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VoD cuts the cord in SA

Some 20% of South Africans who sign up for a subscription video on demand (SVOD) service such as Netflix or Showmax do so with the intention of cancelling their pay television subscription.

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That’s according to GfK’s international ViewScape survey*, which this year covers Africa (South Africa, Kenya and Nigeria) for the first time.

The study—which surveyed 1,250 people representative of urban South African adults with Internet access—shows that 90% of the country’s online adults today use at least one online video service and that just over half are paying to view digital online content. The average user spends around 7 hours and two minutes a day consuming video content, with broadcast television accounting for just 42% of the time South Africans spend in front of a screen.

Consumers in South Africa spend nearly as much of their daily viewing time – 39% of the total – watching free digital video sources such as YouTube and Facebook as they do on linear television. People aged 18 to 24 years spend more than eight hours a day watching video content as they tend to spend more time with free digital video than people above their age.

Says Benjamin Ballensiefen, managing director for Sub Sahara Africa at GfK: “The media industry is experiencing a revolution as digital platforms transform viewers’ video consumption behaviour. The GfK ViewScape study is one of the first to not only examine broadcast television consumption in Kenya, Nigeria and South Africa, but also to quantify how linear and online forms of content distribution fit together in the dynamic world of video consumption.”

The study finds that just over a third of South African adults are using streaming video on demand (SVOD) services, with only 16% of SVOD users subscribing to multiple services. Around 23% use per-pay-view platforms such as DSTV Box Office, while about 10% download pirated content from the Internet. Around 82% still sometimes watch content on disc-based media.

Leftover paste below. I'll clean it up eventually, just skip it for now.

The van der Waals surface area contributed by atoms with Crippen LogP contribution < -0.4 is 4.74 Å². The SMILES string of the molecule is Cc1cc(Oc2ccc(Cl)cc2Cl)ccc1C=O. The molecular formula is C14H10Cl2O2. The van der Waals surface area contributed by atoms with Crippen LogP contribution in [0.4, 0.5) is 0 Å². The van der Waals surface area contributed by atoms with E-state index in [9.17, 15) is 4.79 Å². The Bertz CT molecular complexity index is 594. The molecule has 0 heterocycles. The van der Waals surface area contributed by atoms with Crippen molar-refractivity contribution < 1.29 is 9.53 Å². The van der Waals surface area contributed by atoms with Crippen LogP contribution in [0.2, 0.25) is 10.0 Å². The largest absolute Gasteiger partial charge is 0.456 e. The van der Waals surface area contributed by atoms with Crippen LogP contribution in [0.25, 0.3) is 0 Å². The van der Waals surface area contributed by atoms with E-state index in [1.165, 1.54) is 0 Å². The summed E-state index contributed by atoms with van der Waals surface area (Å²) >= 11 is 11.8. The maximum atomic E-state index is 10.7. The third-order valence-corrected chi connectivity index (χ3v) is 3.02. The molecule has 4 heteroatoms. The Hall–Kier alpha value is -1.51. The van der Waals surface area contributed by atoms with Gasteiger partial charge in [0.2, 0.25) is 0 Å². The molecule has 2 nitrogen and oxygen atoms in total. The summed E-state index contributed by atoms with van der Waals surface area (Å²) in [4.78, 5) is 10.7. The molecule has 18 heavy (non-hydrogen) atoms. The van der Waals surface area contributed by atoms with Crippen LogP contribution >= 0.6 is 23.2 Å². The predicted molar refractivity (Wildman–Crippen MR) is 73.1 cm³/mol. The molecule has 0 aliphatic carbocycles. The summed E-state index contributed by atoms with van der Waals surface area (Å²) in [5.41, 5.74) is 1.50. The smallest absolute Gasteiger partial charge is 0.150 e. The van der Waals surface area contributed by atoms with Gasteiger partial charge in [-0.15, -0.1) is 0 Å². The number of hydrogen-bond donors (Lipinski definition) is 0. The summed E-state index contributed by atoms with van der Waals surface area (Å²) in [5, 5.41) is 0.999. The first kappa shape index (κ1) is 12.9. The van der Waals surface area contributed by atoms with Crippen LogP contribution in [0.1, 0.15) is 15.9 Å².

“Linear and non-linear television both play significant roles in South Africa’s video landscape, though disruption from digital players poses a growing threat to the incumbents,” says Molemo Moahloli, general manager for media research & regional business development at GfK Sub Sahara Africa. “Among most demographics, usage of paid online content is incremental to consumption of linear television, but there are signs that younger consumers are beginning to substitute SVOD for pay-television subscriptions.”

Arts and Entertainment

SA rises as Spotify turns 10

October 2018 marks 10 years since Spotify officially launched its music streaming platform and to celebrate this milestone, Spotify has taken a look at some of its biggest discoveries in music.

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Spotify provided the following information:

The service only launched in South Africa in March this year, so this country is not included in the retrospective, but Spotify supplied Gadget with the following local streaming landmarks:

·         Most streamed South African artist – Jeremy Loops

·         Most streamed female South African artist – Shekhinah

·         Highest first-day streaming record – AKA’s Beyonce

Since launch Spotify now sits at 180 million monthly active listeners across 65 countries. These Spotify users can enjoy a music library of over 40 million songs and podcasts, and over 3 billion-plus user-created playlists. As of 31 August 2018, Spotify has also paid over 10 billion euros to rights holders since launch.

To date, over 2 000 genres of music have been identified on Spotify, among them Wonky (electronic music characterised by synths with unusual time signatures), Shimmer Pop (a Swedish cousin of indie pop and indietronica), and British Blues (the blues…with a British flavour).

Spotify has also done an assessment of “listening diversity,” – the number of artists the average user streams per month – which has risen on Spotify over the past 10 years, at an average of about 8% per year. In the past three years alone, listening diversity increased about 40% on the strength of new personalised and editorial playlists – meaning people are listening to an increased number of artists on a regular basis.

An official Decade of Discovery playlist features the most-streamed songs over the past  decade, including favourites like Avicii’s “Wake Me Up,” Hozier’s “Take Me To Church,” Kendrick Lamar’s “HUMBLE.,” Rihanna’s “Work,” Sia’s “Chandelier,” Major Lazer’s “Lean On,” and the star-studded “Despacito Remix”.

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Festival taps into source code of African identity